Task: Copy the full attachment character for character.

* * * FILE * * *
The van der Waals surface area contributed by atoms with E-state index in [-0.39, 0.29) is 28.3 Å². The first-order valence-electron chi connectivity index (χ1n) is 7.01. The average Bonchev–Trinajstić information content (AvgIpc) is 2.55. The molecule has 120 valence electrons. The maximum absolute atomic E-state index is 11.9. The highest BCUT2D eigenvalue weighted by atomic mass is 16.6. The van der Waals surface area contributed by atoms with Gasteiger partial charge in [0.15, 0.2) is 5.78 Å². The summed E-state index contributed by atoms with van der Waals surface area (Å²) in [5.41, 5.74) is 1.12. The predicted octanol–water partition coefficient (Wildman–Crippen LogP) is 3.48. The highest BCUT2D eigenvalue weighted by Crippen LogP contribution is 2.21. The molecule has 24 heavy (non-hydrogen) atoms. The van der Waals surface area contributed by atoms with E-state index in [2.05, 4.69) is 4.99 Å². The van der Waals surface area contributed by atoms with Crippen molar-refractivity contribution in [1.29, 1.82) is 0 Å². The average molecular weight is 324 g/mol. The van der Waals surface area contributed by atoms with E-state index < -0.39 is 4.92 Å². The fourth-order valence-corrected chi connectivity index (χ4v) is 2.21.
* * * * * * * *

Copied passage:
The van der Waals surface area contributed by atoms with E-state index in [-0.39, 0.29) is 28.3 Å². The first-order valence-electron chi connectivity index (χ1n) is 7.01. The average Bonchev–Trinajstić information content (AvgIpc) is 2.55. The molecule has 120 valence electrons. The maximum absolute atomic E-state index is 11.9. The highest BCUT2D eigenvalue weighted by atomic mass is 16.6. The van der Waals surface area contributed by atoms with Gasteiger partial charge in [0.15, 0.2) is 5.78 Å². The summed E-state index contributed by atoms with van der Waals surface area (Å²) in [5.41, 5.74) is 1.12. The predicted octanol–water partition coefficient (Wildman–Crippen LogP) is 3.48. The highest BCUT2D eigenvalue weighted by Crippen LogP contribution is 2.21. The molecule has 24 heavy (non-hydrogen) atoms. The van der Waals surface area contributed by atoms with E-state index in [2.05, 4.69) is 4.99 Å². The van der Waals surface area contributed by atoms with Crippen molar-refractivity contribution in [1.29, 1.82) is 0 Å². The average molecular weight is 324 g/mol. The van der Waals surface area contributed by atoms with E-state index < -0.39 is 4.92 Å². The fourth-order valence-corrected chi connectivity index (χ4v) is 2.21.